Jordan Graham: I had a few inspirations. I loved in The VVitch how you didn’t see anything really, even at the end and I would’ve done something similar here, but since the movie has a slower pace I felt like I’d be cheating the audience. So I thought of interesting ways of showing something without really showing something. You don’t know what’s underneath, that is the mystery. I came up with the concept that since you don’t see any or hear any animals in the woods except the crows at my grandmother’s house. So I decided that whatever this entity is, has killed all the animals in the forest and decided to wear them. That was my inspiration, they are wearing the forest.

Geeks of Doom: You said you have scripts finished. Do you plan on making more films the way you made Sator?

Jordan Graham: No, I don’t really want to. I want to make films that are more accessible to audiences. With Sator I wanted to make the most unique film in the most unique way so I could stand out with the right people and get my career started. I am writing films that are more accessible. They’ll still have atmosphere and be artsy, still going to be beautiful but I want to reach wider audiences and I will never make a film by myself again. I want to be able to work with a team, seven years is way too long. Doors are starting to open for me which is great. I am cautiously optimistic. It looks like it’s heading in the right direction.

Geeks of Doom: That’s great. I write down, I hope whatever next is easier.

Jordan Graham: Haha well it’s going to be larger than Sator, but easier in that there will be a crew and I’ll have a team working with me. I have a few projects that I’ve written. One is inspired by the child abductions that went on in Belgium in the early ’90s. Another I’m writing is about an impossibly long shipping container with a cosmic horror twist to it.

Geeks of Doom: Well, you successfully made a deeply disturbing and creepy film. You said it’s slow moving, but I think horror audiences are starting to come around to horror that isn’t all jump scares and that’s thanks to those directors you mentioned earlier.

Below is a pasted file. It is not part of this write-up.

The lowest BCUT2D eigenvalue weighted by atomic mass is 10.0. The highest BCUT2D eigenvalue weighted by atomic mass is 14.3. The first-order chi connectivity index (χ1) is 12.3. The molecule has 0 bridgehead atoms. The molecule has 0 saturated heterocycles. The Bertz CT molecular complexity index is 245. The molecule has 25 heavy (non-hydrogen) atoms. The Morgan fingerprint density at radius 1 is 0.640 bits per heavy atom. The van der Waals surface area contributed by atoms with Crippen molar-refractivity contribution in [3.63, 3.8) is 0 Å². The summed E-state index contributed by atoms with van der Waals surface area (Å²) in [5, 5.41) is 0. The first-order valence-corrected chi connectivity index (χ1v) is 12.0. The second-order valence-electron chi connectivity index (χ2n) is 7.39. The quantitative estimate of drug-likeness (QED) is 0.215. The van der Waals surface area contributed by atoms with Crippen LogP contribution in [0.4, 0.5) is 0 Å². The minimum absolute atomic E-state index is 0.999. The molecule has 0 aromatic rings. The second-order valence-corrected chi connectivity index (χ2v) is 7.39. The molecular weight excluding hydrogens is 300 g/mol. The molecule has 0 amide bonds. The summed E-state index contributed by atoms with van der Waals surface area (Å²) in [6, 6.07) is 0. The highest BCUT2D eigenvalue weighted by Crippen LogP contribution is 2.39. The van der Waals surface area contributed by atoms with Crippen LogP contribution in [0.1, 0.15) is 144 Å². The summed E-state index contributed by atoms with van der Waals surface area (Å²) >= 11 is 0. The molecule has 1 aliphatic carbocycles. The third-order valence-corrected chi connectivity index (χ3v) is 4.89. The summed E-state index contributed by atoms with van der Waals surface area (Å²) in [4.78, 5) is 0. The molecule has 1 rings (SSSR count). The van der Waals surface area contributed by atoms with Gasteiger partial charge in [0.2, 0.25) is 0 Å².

Jordan Graham: It is a certain niche, I see where many won’t enjoy this film, but that’s all right. I made it for a certain niche of people. You have to go into it knowing you’re not going to get the plot right away. I want you to watch it and feel the mood. It’s really a mood piece, just lay back and allow yourself to get creeped out, and enjoy the atmosphere.

Geeks of Doom: I feel like this is the type of film especially once people hear the backstory of it, can really get a cult following.

Jordan Graham: I agree with you. I feel like if I didn’t do the film myself and have my grandmother’s real story in there, then we probably wouldn’t even be having this conversation. It would’ve been a totally different film and I’d be a totally different filmmaker. But because of my grandmother and how she made this into a different film, I can see this getting a cult following. But who knows, that’s years down the line.

Sator is streaming on VOD now, available on Prime, VUDU, and Apple TV and is well worth the price. It’s easily one of my favorite films so far in 2021 and a real treat for horror fans.